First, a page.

Yom Kippur is a Jewish holiday on the tenth day of the seventh month of the Hebrew calendar. This year, it falls on October 4–5.
“Yom Kippur” in Hebrew means “day of atonement.” During this holiday, Jews seek to be forgiven of their sins and come closer to God. Instead of a loud party or celebration, it’s more of a solemn and personal holiday.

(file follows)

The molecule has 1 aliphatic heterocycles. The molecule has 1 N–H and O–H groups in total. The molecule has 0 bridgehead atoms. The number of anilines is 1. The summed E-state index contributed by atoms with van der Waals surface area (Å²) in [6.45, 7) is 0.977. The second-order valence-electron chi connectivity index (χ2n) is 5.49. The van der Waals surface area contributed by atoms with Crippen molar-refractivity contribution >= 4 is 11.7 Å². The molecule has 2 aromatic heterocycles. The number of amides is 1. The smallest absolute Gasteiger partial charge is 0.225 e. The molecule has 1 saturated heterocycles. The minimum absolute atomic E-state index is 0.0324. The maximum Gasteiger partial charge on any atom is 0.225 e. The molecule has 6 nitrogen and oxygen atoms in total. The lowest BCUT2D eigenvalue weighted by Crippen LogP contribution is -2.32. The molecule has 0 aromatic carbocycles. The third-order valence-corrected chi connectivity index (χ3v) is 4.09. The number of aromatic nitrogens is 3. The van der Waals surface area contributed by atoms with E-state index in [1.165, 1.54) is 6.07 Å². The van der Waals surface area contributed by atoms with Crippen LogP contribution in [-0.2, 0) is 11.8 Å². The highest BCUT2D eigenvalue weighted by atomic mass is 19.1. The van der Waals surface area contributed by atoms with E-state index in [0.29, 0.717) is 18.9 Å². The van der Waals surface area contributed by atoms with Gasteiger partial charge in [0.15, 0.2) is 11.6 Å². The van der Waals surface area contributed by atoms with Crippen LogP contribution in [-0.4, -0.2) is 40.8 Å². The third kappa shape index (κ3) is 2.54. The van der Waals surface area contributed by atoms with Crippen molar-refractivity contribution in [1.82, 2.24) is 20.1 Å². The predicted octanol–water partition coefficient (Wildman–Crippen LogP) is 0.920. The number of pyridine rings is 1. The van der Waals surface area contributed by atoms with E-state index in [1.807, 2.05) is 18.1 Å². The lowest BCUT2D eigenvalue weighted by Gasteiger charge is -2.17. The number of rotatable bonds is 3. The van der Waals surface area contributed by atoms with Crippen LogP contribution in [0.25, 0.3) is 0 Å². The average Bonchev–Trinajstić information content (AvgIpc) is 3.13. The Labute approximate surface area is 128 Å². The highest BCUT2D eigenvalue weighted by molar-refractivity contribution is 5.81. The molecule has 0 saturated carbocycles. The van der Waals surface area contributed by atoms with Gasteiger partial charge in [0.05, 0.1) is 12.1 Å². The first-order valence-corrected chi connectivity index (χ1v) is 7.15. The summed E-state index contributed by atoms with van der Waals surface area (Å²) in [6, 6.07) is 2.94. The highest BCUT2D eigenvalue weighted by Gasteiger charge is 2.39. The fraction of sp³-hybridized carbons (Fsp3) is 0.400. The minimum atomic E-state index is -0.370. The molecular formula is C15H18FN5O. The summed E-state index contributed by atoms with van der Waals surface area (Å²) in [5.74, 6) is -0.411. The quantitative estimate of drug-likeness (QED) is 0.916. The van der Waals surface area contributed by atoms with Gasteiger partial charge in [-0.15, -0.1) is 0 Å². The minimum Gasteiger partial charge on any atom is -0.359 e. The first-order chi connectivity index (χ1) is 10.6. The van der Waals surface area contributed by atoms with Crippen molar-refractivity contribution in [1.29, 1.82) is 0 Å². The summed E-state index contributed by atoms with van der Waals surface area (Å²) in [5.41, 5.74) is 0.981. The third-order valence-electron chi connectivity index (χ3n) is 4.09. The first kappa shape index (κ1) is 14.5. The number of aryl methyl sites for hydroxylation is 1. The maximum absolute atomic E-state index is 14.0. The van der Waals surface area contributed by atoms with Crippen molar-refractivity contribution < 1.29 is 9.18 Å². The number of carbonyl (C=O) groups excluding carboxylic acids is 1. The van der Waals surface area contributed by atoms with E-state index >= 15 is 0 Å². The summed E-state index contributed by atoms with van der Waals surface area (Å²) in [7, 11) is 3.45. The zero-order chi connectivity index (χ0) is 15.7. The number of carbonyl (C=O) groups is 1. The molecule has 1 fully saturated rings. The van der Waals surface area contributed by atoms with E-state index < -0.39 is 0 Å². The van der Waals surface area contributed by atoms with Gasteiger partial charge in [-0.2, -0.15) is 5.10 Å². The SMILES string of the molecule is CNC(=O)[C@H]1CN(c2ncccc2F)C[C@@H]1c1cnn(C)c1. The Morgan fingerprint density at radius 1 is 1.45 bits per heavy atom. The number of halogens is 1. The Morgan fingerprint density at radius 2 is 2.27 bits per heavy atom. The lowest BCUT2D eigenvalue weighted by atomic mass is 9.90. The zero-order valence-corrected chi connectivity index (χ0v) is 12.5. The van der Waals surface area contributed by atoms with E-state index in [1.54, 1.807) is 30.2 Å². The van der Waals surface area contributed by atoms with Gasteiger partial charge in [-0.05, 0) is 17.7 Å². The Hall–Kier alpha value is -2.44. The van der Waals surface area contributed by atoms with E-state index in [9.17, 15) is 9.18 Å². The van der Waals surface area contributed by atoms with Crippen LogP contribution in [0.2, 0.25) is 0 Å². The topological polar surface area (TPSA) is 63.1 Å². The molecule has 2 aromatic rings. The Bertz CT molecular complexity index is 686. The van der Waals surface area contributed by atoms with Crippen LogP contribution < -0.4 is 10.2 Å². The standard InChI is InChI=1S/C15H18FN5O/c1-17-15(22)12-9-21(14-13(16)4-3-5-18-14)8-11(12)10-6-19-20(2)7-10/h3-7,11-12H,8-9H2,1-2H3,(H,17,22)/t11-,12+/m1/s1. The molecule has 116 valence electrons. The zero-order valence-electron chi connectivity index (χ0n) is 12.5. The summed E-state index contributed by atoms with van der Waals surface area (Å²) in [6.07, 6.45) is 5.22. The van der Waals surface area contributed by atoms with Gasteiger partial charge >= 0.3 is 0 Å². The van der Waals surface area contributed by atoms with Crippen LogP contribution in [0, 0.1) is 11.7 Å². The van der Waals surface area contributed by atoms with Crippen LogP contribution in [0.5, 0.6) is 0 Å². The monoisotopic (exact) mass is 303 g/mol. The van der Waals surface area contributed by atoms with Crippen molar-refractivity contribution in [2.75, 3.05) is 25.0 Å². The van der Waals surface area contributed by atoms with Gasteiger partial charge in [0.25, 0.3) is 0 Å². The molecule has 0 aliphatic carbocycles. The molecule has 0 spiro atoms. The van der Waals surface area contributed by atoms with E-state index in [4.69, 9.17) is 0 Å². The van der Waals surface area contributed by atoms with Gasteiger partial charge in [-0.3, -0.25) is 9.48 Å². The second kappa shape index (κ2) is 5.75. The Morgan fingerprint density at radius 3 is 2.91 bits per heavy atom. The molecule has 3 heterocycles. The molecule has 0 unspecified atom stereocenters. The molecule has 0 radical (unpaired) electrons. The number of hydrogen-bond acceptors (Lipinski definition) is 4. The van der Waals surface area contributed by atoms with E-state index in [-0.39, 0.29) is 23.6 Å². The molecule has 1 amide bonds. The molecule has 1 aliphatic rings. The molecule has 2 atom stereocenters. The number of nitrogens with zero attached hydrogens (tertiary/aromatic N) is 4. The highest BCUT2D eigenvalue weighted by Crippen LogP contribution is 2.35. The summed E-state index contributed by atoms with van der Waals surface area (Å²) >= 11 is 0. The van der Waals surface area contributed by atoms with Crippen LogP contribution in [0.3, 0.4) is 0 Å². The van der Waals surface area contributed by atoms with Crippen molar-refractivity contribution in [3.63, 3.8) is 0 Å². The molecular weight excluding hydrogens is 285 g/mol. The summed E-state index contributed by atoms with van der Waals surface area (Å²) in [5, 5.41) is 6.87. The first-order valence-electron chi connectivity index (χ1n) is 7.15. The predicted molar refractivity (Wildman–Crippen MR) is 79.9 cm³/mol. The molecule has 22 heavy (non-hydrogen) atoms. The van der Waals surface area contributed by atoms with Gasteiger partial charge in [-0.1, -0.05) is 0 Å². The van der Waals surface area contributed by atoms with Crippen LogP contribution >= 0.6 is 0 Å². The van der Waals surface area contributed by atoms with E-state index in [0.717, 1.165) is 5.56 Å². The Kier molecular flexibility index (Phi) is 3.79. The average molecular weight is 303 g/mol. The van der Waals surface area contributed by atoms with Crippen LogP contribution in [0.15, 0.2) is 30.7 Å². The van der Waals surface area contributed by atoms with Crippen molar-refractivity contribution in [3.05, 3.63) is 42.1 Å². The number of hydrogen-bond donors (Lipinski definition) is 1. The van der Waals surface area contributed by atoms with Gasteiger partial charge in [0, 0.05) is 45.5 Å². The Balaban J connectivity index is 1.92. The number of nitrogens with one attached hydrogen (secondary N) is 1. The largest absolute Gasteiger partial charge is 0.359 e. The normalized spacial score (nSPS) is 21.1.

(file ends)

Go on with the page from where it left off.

During Yom Kippur, Jewish people:
- Fast. They eat a large meal, then fast from sundown one day to nightfall the next day.
- Worship. They pray, read scriptures, and donate to charity. Traditionally, many wear white as a symbol of purity.
- Remember. They study rituals of the ancient temples in Jerusalem. Remembering the sacrifices offered in the temple helps with their personal repentance.